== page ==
Happy Antarctica Day 2019!
Today the Antarctic Treaty is celebrating its 60th anniversary.
Every year since 2015 the UKPN have organised an outreach project – the Antarctica Day Flags Initiative – with the aim to spread the word about this success story for world-wide collaboration and to hope its message and values inspires future generations.
We asked participating schools to create a flag for Antarctica (as it is without an official flag) which they believe symbolises this continent.
The flags are then sent to us here at UKPN, who pair flags from schools with researchers and station staff that are heading down to Antarctica for the Austral Summer (November-January). The flags are then transported all the way to Antarctica with these “flag bearers”, and proof of travel with a certificate and photos of their journey will be sent to the schools upon the flag bearers’ return.
For more information about our Antarctic Flags initiative, please visit: https://britishantarcticterritory.org.uk/blog-uk-polar-network-antarctic-flags/ or contact us at email@example.com
#AntarcticaDay2019_UKPN #PolarOutreach #AntarcticFlags
It is only two days left before the Antarctica day and today we want to share beautiful pictures of most amusing marine mammals by talented wildlife photographer Stas Zakharov: the Antarctica seals. There are 6 species of seals in Antarctica, including Antarctic Fur Seals, Leopard Seals, Ross Seals, Crabeater Seals and Weddell Seals, and these 6 species apparently make up the majority of all seals on earth.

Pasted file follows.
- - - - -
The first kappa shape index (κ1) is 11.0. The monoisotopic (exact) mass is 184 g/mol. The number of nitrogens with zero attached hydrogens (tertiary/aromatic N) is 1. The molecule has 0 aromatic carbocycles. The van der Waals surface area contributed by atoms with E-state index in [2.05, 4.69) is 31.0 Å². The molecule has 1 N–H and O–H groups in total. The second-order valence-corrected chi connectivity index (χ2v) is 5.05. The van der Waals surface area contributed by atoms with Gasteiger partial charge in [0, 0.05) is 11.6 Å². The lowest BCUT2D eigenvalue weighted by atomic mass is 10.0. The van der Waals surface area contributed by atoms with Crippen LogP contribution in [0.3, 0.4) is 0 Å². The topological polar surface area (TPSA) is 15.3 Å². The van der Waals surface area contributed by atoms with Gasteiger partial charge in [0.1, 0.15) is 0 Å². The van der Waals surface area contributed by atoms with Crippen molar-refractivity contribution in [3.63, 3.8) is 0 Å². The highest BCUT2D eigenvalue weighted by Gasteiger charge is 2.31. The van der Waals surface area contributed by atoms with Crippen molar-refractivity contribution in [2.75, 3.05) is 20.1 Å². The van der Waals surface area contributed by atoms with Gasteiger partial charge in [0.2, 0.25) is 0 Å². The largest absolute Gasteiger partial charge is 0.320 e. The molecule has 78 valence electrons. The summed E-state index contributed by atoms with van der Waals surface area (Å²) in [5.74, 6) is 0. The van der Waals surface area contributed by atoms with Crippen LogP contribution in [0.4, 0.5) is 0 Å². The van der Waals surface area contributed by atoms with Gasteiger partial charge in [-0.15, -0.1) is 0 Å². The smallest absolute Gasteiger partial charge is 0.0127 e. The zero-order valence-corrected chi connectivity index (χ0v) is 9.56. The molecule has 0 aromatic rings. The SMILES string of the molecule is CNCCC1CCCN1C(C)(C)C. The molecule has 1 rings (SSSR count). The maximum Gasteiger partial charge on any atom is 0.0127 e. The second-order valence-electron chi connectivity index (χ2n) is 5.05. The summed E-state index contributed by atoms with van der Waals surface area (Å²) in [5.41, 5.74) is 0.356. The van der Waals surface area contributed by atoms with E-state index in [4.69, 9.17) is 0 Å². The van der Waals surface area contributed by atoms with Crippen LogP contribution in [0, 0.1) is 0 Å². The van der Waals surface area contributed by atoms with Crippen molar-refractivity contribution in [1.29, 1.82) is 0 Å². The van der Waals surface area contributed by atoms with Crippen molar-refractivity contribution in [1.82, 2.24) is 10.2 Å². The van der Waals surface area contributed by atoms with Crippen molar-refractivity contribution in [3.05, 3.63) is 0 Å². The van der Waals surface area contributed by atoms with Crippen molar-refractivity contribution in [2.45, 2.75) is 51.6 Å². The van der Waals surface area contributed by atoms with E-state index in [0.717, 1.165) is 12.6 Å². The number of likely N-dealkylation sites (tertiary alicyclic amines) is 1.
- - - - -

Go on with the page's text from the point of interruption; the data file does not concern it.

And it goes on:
Weddell seals Leptonychotes weddellii at the Lemaire Channel
Antarctic fur seal Arctocephalus gazella, South Shetland Islands
Check out our Instagram;Twitter and Facebook for more posts and definitely check out @stas_zakharov_photo for more seals!
Today for #AntarcticaDay2019_UKPN campaign we wanted to share some beautiful images of perhaps most iconic representatives of Antarctic fauna: penguins.
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Chinstrap penguin, Hope point, Antarctic peninsula. Photo credits Dmitry Frey
King penguins and RV Vavilov near South Georgia Island. Photo credits Dmitry Frey